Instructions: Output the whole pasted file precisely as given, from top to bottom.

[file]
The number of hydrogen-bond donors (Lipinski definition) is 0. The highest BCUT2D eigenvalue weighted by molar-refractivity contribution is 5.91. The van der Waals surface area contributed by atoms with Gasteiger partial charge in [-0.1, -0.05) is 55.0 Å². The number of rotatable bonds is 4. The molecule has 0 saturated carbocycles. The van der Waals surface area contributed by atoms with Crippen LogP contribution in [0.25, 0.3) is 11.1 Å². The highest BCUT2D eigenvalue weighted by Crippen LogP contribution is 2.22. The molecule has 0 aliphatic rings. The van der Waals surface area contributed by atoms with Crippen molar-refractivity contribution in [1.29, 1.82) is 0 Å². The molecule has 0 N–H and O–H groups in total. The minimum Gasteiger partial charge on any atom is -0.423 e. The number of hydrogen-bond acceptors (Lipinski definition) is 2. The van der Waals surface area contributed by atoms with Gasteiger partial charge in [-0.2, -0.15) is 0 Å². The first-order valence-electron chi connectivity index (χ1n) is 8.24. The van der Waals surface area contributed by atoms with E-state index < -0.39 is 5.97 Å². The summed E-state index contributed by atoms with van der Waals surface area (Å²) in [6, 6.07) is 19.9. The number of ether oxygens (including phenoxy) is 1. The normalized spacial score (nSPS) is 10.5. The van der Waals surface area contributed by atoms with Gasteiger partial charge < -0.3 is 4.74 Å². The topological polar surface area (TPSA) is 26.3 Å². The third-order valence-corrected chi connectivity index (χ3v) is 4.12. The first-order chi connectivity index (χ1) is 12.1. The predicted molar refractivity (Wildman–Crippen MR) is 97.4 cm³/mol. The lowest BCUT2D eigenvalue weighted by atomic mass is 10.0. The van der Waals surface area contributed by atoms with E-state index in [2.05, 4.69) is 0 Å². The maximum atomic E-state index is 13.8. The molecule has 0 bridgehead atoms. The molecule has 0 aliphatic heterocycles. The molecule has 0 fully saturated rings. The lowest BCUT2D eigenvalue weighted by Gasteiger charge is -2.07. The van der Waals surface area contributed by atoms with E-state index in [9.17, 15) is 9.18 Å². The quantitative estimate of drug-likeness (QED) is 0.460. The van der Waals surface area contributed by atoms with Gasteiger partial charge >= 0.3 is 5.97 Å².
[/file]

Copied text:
The number of hydrogen-bond donors (Lipinski definition) is 0. The highest BCUT2D eigenvalue weighted by molar-refractivity contribution is 5.91. The van der Waals surface area contributed by atoms with Gasteiger partial charge in [-0.1, -0.05) is 55.0 Å². The number of rotatable bonds is 4. The molecule has 0 saturated carbocycles. The van der Waals surface area contributed by atoms with Crippen LogP contribution in [0.25, 0.3) is 11.1 Å². The highest BCUT2D eigenvalue weighted by Crippen LogP contribution is 2.22. The molecule has 0 aliphatic rings. The van der Waals surface area contributed by atoms with Crippen molar-refractivity contribution in [1.29, 1.82) is 0 Å². The molecule has 0 N–H and O–H groups in total. The minimum Gasteiger partial charge on any atom is -0.423 e. The number of hydrogen-bond acceptors (Lipinski definition) is 2. The van der Waals surface area contributed by atoms with Gasteiger partial charge in [-0.2, -0.15) is 0 Å². The first-order valence-electron chi connectivity index (χ1n) is 8.24. The van der Waals surface area contributed by atoms with E-state index < -0.39 is 5.97 Å². The summed E-state index contributed by atoms with van der Waals surface area (Å²) in [6, 6.07) is 19.9. The number of ether oxygens (including phenoxy) is 1. The normalized spacial score (nSPS) is 10.5. The van der Waals surface area contributed by atoms with Gasteiger partial charge < -0.3 is 4.74 Å². The topological polar surface area (TPSA) is 26.3 Å². The third-order valence-corrected chi connectivity index (χ3v) is 4.12. The first-order chi connectivity index (χ1) is 12.1. The predicted molar refractivity (Wildman–Crippen MR) is 97.4 cm³/mol. The lowest BCUT2D eigenvalue weighted by atomic mass is 10.0. The van der Waals surface area contributed by atoms with E-state index in [2.05, 4.69) is 0 Å². The maximum atomic E-state index is 13.8. The molecule has 0 bridgehead atoms. The molecule has 0 aliphatic heterocycles. The molecule has 0 fully saturated rings. The lowest BCUT2D eigenvalue weighted by Gasteiger charge is -2.07. The van der Waals surface area contributed by atoms with E-state index in [9.17, 15) is 9.18 Å². The quantitative estimate of drug-likeness (QED) is 0.460. The van der Waals surface area contributed by atoms with Gasteiger partial charge >= 0.3 is 5.97 Å².